Much of the dispute centered around Alexander’s Island, which was located where the Pentagon Connector parking lot now sits. Named for the Alexander family, who had a plantation on the site in the 18th century, Alexander’s Island earned its islandhood by virtue of some quite old maps, such as Andrew Ellicott’s 1793 map of the “Territory of Columbia.” That map showed a narrow strip of marshland called Roache’s Run separating approximately 500 acres from the mainland of Virginia. Other maps showed Roache’s Run as a body of water.
But over time, whatever separated Alexander’s island from Virginia’s mainland all but dried up. As the Evening Star reported in 1926, “In the course of years, the narrow channel became clogged. Gradually, the engineers believe, it underwent a process of evolution from open water into marsh and then into dry land inseparable from the Virginia shore.”
Other factors made it even more difficult to distinguish Alexander’s Island -- and other areas where the landscape had changed since 1791 -- from Virginia. In some important ways, these areas had been treated as part of Virginia for decades. For starters, Virginia had levied taxes on them. It had also policed them… or at least it did sometimes. (Notably, policing and emergency response were not consistent.)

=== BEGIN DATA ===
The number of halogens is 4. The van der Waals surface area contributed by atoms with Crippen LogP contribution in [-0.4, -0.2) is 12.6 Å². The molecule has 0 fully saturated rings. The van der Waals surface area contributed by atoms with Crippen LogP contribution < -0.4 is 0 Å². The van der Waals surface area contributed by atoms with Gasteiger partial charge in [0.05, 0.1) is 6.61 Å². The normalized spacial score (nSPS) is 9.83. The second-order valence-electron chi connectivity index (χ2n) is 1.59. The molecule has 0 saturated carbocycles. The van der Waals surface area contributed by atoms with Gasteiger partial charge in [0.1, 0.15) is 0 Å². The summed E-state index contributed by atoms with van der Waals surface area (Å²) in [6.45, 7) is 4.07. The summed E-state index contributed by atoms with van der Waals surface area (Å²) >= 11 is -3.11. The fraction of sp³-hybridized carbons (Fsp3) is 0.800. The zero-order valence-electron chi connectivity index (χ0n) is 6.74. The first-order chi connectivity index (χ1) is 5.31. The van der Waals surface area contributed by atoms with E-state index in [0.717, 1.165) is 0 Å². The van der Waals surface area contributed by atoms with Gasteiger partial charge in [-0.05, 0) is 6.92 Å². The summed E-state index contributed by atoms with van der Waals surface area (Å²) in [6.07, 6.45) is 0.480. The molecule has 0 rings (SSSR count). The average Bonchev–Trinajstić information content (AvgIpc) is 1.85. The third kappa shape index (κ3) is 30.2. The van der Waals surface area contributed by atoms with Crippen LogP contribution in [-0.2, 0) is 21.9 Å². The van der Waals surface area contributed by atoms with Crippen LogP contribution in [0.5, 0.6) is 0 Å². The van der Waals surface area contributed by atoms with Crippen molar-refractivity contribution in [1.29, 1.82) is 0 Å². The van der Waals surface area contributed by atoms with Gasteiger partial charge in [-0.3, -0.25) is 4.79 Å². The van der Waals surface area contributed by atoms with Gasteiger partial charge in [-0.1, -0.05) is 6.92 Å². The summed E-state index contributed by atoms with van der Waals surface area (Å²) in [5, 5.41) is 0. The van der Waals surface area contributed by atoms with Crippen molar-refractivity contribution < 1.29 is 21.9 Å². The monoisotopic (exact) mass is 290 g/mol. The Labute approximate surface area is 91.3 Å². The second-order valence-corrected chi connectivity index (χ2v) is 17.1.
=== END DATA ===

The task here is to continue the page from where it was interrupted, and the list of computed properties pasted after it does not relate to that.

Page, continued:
Still, the Federal Government couldn’t quite let go of the idea that the new land on the western shore of the Potomac rightfully belonged to D.C., not Virginia. After all, the 1791 high water mark hadn’t moved. It was just no longer completely under water.
Having trouble visualizing all this? Us too. Thankfully, we are not without help. An interactive mapping tool published by the D.C. Department of Energy and Environment allows you to overlay historical maps of the District’s water bodies on top of a present day map. Playing with the chronological layers allows you to view *approximately* how the shoreline of the Potomac changed over time.
In the illustration below, the pink overlay approximates the Potomac River’s water line as mapped by Andrew Ellicott in 1793:
In this second illustration, we've added a green overlay that approximates the river bank as it was mapped by the USGS in 1917: